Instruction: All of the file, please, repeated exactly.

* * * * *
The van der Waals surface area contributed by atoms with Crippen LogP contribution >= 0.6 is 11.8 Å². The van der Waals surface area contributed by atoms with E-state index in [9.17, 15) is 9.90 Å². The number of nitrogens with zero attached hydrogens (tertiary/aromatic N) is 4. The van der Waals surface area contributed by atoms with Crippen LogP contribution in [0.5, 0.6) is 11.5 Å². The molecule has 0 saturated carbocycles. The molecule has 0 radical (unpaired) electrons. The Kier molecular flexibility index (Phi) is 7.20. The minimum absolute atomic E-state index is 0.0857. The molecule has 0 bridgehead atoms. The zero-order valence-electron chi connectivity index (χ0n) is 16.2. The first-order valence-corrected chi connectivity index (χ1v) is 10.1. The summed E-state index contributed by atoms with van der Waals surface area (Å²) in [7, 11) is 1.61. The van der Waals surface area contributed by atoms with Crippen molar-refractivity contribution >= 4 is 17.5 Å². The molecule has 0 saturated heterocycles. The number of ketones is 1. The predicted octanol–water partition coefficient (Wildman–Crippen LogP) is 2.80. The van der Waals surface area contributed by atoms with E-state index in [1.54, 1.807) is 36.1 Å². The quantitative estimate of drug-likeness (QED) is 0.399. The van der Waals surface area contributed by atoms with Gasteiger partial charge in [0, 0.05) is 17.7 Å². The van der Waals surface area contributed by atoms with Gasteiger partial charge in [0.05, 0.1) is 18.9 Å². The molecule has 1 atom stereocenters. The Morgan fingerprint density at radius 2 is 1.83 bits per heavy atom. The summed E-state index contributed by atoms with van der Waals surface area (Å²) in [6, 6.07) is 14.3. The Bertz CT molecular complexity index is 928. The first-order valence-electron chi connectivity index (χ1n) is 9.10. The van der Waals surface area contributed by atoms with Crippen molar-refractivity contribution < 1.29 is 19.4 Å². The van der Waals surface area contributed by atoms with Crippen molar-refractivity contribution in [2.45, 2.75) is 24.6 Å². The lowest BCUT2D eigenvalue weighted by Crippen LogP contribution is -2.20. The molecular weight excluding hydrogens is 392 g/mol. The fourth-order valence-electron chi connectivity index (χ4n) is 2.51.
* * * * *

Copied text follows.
The van der Waals surface area contributed by atoms with Crippen LogP contribution >= 0.6 is 11.8 Å². The van der Waals surface area contributed by atoms with E-state index in [9.17, 15) is 9.90 Å². The number of nitrogens with zero attached hydrogens (tertiary/aromatic N) is 4. The van der Waals surface area contributed by atoms with Crippen LogP contribution in [0.5, 0.6) is 11.5 Å². The molecule has 0 saturated carbocycles. The molecule has 0 radical (unpaired) electrons. The Kier molecular flexibility index (Phi) is 7.20. The minimum absolute atomic E-state index is 0.0857. The molecule has 0 bridgehead atoms. The zero-order valence-electron chi connectivity index (χ0n) is 16.2. The first-order valence-corrected chi connectivity index (χ1v) is 10.1. The summed E-state index contributed by atoms with van der Waals surface area (Å²) in [7, 11) is 1.61. The van der Waals surface area contributed by atoms with Crippen molar-refractivity contribution >= 4 is 17.5 Å². The molecule has 0 saturated heterocycles. The number of ketones is 1. The predicted octanol–water partition coefficient (Wildman–Crippen LogP) is 2.80. The van der Waals surface area contributed by atoms with E-state index in [1.54, 1.807) is 36.1 Å². The quantitative estimate of drug-likeness (QED) is 0.399. The van der Waals surface area contributed by atoms with Gasteiger partial charge in [0, 0.05) is 17.7 Å². The van der Waals surface area contributed by atoms with Gasteiger partial charge in [0.05, 0.1) is 18.9 Å². The molecule has 1 atom stereocenters. The Morgan fingerprint density at radius 2 is 1.83 bits per heavy atom. The summed E-state index contributed by atoms with van der Waals surface area (Å²) in [6, 6.07) is 14.3. The Bertz CT molecular complexity index is 928. The first-order valence-electron chi connectivity index (χ1n) is 9.10. The van der Waals surface area contributed by atoms with Crippen molar-refractivity contribution < 1.29 is 19.4 Å². The van der Waals surface area contributed by atoms with Crippen molar-refractivity contribution in [2.45, 2.75) is 24.6 Å². The lowest BCUT2D eigenvalue weighted by Crippen LogP contribution is -2.20. The molecular weight excluding hydrogens is 392 g/mol. The fourth-order valence-electron chi connectivity index (χ4n) is 2.51.